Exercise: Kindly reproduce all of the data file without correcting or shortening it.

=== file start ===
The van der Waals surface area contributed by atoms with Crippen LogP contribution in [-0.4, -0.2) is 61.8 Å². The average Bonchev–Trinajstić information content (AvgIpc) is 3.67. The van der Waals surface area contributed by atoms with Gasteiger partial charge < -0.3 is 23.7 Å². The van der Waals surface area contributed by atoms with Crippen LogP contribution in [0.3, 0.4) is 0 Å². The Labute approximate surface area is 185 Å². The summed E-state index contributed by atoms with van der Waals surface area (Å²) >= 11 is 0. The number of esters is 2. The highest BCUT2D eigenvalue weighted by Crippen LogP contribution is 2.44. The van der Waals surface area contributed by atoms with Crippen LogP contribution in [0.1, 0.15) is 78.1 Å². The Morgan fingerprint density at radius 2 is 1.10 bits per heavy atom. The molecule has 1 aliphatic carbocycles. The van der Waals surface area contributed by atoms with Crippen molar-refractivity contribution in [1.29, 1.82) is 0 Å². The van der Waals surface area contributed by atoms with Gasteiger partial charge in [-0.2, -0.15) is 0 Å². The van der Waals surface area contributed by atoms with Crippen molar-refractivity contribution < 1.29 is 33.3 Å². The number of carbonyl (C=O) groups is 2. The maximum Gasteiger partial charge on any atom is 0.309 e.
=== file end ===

The van der Waals surface area contributed by atoms with Crippen LogP contribution in [-0.4, -0.2) is 61.8 Å². The average Bonchev–Trinajstić information content (AvgIpc) is 3.67. The van der Waals surface area contributed by atoms with Gasteiger partial charge < -0.3 is 23.7 Å². The van der Waals surface area contributed by atoms with Crippen LogP contribution in [0.3, 0.4) is 0 Å². The Labute approximate surface area is 185 Å². The summed E-state index contributed by atoms with van der Waals surface area (Å²) >= 11 is 0. The number of esters is 2. The highest BCUT2D eigenvalue weighted by Crippen LogP contribution is 2.44. The van der Waals surface area contributed by atoms with Crippen LogP contribution in [0.1, 0.15) is 78.1 Å². The Morgan fingerprint density at radius 2 is 1.10 bits per heavy atom. The molecule has 1 aliphatic carbocycles. The van der Waals surface area contributed by atoms with Crippen molar-refractivity contribution in [1.29, 1.82) is 0 Å². The van der Waals surface area contributed by atoms with Gasteiger partial charge in [-0.2, -0.15) is 0 Å². The van der Waals surface area contributed by atoms with Crippen molar-refractivity contribution < 1.29 is 33.3 Å². The number of carbonyl (C=O) groups is 2. The maximum Gasteiger partial charge on any atom is 0.309 e.